Bock’s Score: Nets Kyrie Irving’s Silence Speaks Volumes

Now we know why Kyrie Irving no longer works in Cleveland or Boston for that matter, either.

One of the best players in the National Basketball Association, Irving occasionally feels a need to speak his mind – or not. Right now, Irving is in his vow of silence mode, a decision he announced on social media.

Mum’s the word. He ain’t doin’ no media. So there!

That decision came at a time when the NBA, a leader in dealing with the pandemic, was making players available for Zoom interviews. Others were happy to cooperate. Irving, who has a track record of marching to his own drummer in his previous NBA stops and was invited to leave town as a result, decided not to cooperate. He could not be bothered.

The NBA was not amused and fined him $25,000 for his decision. And by the way, they charged the Brooklyn Nets, Irving’s current employer, $25,000 as well.

That fine won’t make the slightest dent in the $136.5 million, four- year contract Irving signed with the Nets before last season. He played 20 games in Year One of the deal before shoulder surgery shut down his season.

So it seemed natural to see how his recovery was going, how he felt about teaming with Kevin Durant, another important new Net. We’ll never know.

Earlier, Irving appeared on a podcast with Durant and declared his new teammate was the first player he felt confident in as an equally good option as himself to take a winning shot.

That apparently includes LeBron James, the best player of this NBA generation who teamed  with Irving on the 2016  NBA champion Cavaliers.

Instead of an interview, Irving released his personal manifesto on Instagram proclaiming, among other things, “I’ve had enough of someone else’s propaganda, I’m for truth no matter who tells it. I’m for justice no matter who it’s for or against. I’m s human being first and foremost and as such I am for whoever and whatever benefits humanity as a whole,’’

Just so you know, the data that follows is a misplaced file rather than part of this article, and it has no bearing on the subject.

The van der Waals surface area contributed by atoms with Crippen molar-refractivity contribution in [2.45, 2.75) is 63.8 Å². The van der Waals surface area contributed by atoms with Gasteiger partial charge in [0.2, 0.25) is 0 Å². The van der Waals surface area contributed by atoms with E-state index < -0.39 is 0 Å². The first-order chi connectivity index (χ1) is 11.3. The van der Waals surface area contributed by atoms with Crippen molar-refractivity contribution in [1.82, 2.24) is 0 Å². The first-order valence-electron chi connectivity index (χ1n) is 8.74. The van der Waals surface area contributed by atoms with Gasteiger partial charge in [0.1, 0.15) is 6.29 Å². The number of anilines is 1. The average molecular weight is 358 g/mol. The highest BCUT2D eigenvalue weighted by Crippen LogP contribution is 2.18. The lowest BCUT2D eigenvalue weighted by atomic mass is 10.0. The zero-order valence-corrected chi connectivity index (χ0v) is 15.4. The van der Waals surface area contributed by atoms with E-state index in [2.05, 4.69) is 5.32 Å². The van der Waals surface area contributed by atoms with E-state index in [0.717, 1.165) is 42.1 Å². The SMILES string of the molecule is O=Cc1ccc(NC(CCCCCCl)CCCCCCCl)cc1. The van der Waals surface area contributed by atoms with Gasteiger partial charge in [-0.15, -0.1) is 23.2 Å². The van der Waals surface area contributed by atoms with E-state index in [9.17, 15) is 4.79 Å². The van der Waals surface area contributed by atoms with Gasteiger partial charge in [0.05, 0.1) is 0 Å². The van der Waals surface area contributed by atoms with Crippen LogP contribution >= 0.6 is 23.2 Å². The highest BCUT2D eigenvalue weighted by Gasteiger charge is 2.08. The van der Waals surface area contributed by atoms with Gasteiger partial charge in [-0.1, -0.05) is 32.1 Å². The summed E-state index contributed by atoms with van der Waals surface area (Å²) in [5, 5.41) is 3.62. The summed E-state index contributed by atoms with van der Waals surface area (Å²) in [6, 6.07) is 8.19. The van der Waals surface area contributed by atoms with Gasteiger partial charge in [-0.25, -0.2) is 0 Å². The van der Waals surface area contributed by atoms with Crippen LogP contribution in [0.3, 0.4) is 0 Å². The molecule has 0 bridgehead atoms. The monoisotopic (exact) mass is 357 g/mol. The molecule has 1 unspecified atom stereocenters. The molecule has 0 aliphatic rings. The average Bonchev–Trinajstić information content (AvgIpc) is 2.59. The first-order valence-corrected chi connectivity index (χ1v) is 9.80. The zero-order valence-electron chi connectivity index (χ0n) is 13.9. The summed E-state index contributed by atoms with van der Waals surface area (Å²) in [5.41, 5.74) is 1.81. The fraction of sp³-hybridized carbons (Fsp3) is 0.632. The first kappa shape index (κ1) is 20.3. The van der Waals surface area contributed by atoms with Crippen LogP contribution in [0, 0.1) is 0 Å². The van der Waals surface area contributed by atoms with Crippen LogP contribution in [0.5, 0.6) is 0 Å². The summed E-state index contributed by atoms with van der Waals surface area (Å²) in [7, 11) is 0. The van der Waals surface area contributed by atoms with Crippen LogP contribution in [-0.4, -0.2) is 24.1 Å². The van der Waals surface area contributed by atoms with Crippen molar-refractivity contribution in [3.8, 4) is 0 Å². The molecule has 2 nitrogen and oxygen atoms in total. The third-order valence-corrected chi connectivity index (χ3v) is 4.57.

And that, it would seem, is his silence.

He continued.

“I am here for Peace, Love and Greatness. So stop distracting me and my team and appreciate the Art, We move different over here.’’

And then he offered a parting thought for the media, dipping into chess for a final shot.

“I do not talk to Pawns,’’ he wrote. “My attention is worth more.’’

And that, as a number of grand masters have said,  is “Checkmate.’’

 

 

About the Author

Hal Bock

Hal Bock covered sports for 40 years at The Associated Press including 30 World Series, 30 Super Bowls and 11 Olympics. He is the author of 14 books including most recently The Last Chicago Cubs Dynasty and Banned Baseball's Blacklist of All-Stars and Also-Rans. He has written scores of magazine articles and served as Journalist In Residence at Long Island University's Brooklyn campus where he also served on the selection committee for the George Polk Awards.

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